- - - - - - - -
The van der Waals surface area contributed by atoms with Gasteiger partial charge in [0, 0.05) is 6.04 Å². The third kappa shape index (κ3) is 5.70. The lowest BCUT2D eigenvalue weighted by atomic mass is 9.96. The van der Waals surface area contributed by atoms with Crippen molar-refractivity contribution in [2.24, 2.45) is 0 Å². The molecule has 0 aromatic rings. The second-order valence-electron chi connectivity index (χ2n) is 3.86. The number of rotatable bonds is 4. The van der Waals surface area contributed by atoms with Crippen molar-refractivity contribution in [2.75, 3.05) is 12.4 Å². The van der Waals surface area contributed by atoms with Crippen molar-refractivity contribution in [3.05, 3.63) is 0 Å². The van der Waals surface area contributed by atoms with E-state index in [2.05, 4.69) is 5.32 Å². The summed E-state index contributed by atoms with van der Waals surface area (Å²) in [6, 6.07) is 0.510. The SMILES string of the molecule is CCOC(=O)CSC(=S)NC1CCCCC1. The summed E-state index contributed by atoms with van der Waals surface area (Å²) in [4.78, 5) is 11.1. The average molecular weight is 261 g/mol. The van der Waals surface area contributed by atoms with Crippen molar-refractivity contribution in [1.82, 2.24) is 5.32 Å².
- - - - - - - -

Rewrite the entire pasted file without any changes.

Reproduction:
The van der Waals surface area contributed by atoms with Gasteiger partial charge in [0, 0.05) is 6.04 Å². The third kappa shape index (κ3) is 5.70. The lowest BCUT2D eigenvalue weighted by atomic mass is 9.96. The van der Waals surface area contributed by atoms with Crippen molar-refractivity contribution in [2.24, 2.45) is 0 Å². The molecule has 0 aromatic rings. The second-order valence-electron chi connectivity index (χ2n) is 3.86. The number of rotatable bonds is 4. The van der Waals surface area contributed by atoms with Crippen molar-refractivity contribution in [2.75, 3.05) is 12.4 Å². The van der Waals surface area contributed by atoms with Crippen molar-refractivity contribution in [3.05, 3.63) is 0 Å². The van der Waals surface area contributed by atoms with E-state index in [2.05, 4.69) is 5.32 Å². The summed E-state index contributed by atoms with van der Waals surface area (Å²) in [6, 6.07) is 0.510. The SMILES string of the molecule is CCOC(=O)CSC(=S)NC1CCCCC1. The summed E-state index contributed by atoms with van der Waals surface area (Å²) in [4.78, 5) is 11.1. The average molecular weight is 261 g/mol. The van der Waals surface area contributed by atoms with Crippen molar-refractivity contribution in [1.82, 2.24) is 5.32 Å².